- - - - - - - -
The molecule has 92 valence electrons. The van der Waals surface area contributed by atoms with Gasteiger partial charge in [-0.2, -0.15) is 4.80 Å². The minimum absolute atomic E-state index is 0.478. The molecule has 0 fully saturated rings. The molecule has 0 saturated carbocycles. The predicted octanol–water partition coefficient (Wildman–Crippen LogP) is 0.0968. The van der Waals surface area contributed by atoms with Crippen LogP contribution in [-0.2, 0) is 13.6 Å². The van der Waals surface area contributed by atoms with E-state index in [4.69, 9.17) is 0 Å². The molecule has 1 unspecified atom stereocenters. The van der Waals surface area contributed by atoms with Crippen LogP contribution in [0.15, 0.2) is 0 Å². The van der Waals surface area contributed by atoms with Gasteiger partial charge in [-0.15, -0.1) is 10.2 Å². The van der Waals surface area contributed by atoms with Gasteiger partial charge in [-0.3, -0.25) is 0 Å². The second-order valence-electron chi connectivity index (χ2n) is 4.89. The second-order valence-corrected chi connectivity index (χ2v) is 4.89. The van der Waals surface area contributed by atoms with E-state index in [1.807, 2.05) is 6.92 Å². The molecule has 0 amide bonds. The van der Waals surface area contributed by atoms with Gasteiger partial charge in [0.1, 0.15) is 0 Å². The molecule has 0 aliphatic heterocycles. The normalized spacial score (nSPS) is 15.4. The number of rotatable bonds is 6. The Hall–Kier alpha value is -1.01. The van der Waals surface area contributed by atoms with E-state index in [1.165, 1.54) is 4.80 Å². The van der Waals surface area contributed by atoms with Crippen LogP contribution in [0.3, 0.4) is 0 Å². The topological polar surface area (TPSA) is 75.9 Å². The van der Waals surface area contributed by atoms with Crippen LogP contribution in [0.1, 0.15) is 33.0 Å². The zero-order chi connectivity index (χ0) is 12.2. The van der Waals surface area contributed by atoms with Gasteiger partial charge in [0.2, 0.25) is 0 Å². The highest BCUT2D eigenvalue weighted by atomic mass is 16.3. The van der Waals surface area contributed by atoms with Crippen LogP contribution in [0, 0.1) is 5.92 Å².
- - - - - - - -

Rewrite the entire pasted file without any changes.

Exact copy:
The molecule has 92 valence electrons. The van der Waals surface area contributed by atoms with Gasteiger partial charge in [-0.2, -0.15) is 4.80 Å². The minimum absolute atomic E-state index is 0.478. The molecule has 0 fully saturated rings. The molecule has 0 saturated carbocycles. The predicted octanol–water partition coefficient (Wildman–Crippen LogP) is 0.0968. The van der Waals surface area contributed by atoms with Crippen LogP contribution in [-0.2, 0) is 13.6 Å². The van der Waals surface area contributed by atoms with E-state index in [4.69, 9.17) is 0 Å². The molecule has 1 unspecified atom stereocenters. The van der Waals surface area contributed by atoms with Crippen LogP contribution in [0.15, 0.2) is 0 Å². The van der Waals surface area contributed by atoms with Gasteiger partial charge in [-0.15, -0.1) is 10.2 Å². The van der Waals surface area contributed by atoms with Gasteiger partial charge in [-0.3, -0.25) is 0 Å². The second-order valence-electron chi connectivity index (χ2n) is 4.89. The second-order valence-corrected chi connectivity index (χ2v) is 4.89. The van der Waals surface area contributed by atoms with E-state index in [1.807, 2.05) is 6.92 Å². The molecule has 0 amide bonds. The van der Waals surface area contributed by atoms with Gasteiger partial charge in [0.1, 0.15) is 0 Å². The molecule has 0 aliphatic heterocycles. The normalized spacial score (nSPS) is 15.4. The number of rotatable bonds is 6. The Hall–Kier alpha value is -1.01. The van der Waals surface area contributed by atoms with E-state index in [1.165, 1.54) is 4.80 Å². The van der Waals surface area contributed by atoms with Crippen LogP contribution in [0.3, 0.4) is 0 Å². The topological polar surface area (TPSA) is 75.9 Å². The van der Waals surface area contributed by atoms with Crippen LogP contribution in [0.1, 0.15) is 33.0 Å². The zero-order chi connectivity index (χ0) is 12.2. The van der Waals surface area contributed by atoms with Gasteiger partial charge in [0.2, 0.25) is 0 Å². The highest BCUT2D eigenvalue weighted by atomic mass is 16.3. The van der Waals surface area contributed by atoms with Crippen LogP contribution in [0, 0.1) is 5.92 Å².